Rage Session #2 Working with Extended Stories

Last week we discussed short form stories and some basics for story outlines. Our point of reference last week was the varying outlines for the scenario of the kid going to the store and losing their money. We discussed potential story routes if the character found their money and routes if they couldn’t, depending on the type of story you wanted to tell. Most importantly we discussed the triangle or acts of a story involving the beginning, climax and end. Many of these principles apply to telling a longer form story, let’s dig in.

When we talk about a long form story, we are essentially talking about all sorts of little stories that, when put together, make up a larger story. With each of these little scenarios, we can use our triangle to determine the start, climax and end of each of these.

So, let’s jump back to last week’s examples, (you can view the post here). Let’s take the base story premise, of the kid going to the store. Now let’s say we want to add a relationship or interaction with another character in the story, let’s go with a bully from school who wants to take the kids money. When you hear of the word “arc” in references to stories, they are referring to a certain triangle outline of the main conflict in the story. For instance a Batman vs Joker arc. While Batman will have obstacles to overcome, until the conflict is resolved with the Joker, it is considered to be in that arc.

One major component to keep in mind when writing a long from story with multiple arcs, is timing. Timing was a major lesson in animation, not only the timing of storytelling but even the timing of a character. In terms of timing, we can offset the story arcs so not everything is happening at once. Check this out.

So we can take our 2 arcs (the trip the store and the bully) and we can start to play with the timing of events to help progress our story. Both of our arcs need an introduction, a beginning. We could start our story with an altercation between both characters at school. Or we could start our story with the kid going to the store, and on the way to the store runs into another character, who turns out to be a bully. We could even introduce the bully later in the story and have our main character run into the bully after the trip to the store or even while at the store. So you can already start to see how many options we can get for even just a two arc story. By adjusting the gaps of the events in the story you can get drastically different stories.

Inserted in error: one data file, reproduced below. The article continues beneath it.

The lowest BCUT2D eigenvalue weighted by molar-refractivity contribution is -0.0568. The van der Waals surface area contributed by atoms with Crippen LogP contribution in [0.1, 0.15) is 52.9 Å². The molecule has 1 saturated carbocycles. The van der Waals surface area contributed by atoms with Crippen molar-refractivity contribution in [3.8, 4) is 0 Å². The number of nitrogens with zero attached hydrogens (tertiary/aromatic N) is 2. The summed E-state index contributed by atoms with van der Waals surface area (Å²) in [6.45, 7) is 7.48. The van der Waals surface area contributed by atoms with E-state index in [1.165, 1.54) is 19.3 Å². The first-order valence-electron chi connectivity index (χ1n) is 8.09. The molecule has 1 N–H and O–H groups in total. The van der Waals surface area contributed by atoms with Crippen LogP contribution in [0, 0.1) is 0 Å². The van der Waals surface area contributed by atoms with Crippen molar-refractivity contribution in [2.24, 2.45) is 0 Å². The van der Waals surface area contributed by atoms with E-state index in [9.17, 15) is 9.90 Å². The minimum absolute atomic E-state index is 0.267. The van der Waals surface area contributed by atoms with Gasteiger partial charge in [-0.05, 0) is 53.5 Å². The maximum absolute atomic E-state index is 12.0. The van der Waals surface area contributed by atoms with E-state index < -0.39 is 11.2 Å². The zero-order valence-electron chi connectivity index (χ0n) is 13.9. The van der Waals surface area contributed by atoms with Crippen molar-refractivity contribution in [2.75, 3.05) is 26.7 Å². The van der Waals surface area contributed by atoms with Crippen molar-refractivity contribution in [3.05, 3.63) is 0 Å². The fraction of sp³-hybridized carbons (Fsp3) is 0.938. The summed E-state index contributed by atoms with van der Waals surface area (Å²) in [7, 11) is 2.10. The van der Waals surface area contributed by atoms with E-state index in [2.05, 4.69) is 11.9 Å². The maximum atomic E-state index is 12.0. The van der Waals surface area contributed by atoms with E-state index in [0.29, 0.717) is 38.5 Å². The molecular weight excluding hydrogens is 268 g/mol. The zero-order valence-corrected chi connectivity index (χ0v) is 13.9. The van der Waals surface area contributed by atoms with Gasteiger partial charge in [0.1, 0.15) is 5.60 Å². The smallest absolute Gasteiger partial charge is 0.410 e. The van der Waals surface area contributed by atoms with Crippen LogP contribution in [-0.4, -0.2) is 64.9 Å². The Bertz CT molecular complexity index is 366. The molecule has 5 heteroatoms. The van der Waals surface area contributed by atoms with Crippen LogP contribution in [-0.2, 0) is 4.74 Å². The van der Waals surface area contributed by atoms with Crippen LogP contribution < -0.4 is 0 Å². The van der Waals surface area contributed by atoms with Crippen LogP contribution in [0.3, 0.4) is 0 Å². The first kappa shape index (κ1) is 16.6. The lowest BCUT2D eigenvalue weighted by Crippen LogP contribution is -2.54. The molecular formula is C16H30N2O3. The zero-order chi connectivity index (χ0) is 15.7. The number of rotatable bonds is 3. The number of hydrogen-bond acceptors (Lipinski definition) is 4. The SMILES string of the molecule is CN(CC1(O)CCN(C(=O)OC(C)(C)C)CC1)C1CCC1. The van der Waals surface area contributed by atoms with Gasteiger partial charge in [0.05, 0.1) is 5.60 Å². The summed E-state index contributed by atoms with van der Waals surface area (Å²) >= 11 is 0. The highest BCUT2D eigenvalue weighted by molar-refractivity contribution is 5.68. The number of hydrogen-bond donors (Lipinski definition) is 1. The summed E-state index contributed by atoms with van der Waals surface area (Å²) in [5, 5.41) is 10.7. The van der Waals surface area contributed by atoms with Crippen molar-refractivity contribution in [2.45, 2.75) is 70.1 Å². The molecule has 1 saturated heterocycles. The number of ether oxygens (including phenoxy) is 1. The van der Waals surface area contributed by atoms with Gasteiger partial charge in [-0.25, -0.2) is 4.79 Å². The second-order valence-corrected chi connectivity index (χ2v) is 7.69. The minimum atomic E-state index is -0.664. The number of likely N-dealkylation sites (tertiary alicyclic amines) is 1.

For instance, if we start our story off with the interaction of the kid and bully and then have our kid go to the store (either later in the day or maybe the next day or even later), we then need to plot out our climaxes in each arc. We could have our climax between the bully and kid on the way to the store, at the store or after the store. With this flexibility, it gives you the most range on your story.

We could even decide to overlap the arcs or fit one complete arc within another. If the kid goes to the store and runs into a bully, we could fit the entire bully arc in between the beginning and end of the store arc.

If we added a third arc into the mix we could really start to play with the timing even more. For fun let’s throw in a third arc about the kid having to study for a test in school. Our points can be the introduction of the test, the characters struggle with the material and the conclusion would be taking the test. We know have 9 plot points (3 from each arc) in order to craft our story. So we could shell our store and bully arc within the test arc, or we could complete the test arc and have one or both remaining arcs conclude outside of the test arc.

We could do fit all of the arcs within the test arc for instance if the test is issued on a Monday and given on Friday, that would give us a week to complete the bully and the store arc.  Another route would be if the test was sprung on our character in the morning and to be given later in the day. In the same day we could introduce the start of our bully arc as well.

The arcs will heavily depend on the type of story you want to tell and also your stories beginning and end points and even the theme or idea of your story. I hope this helped you with your story writing, if you have any questions feel free to comment below or contact me.


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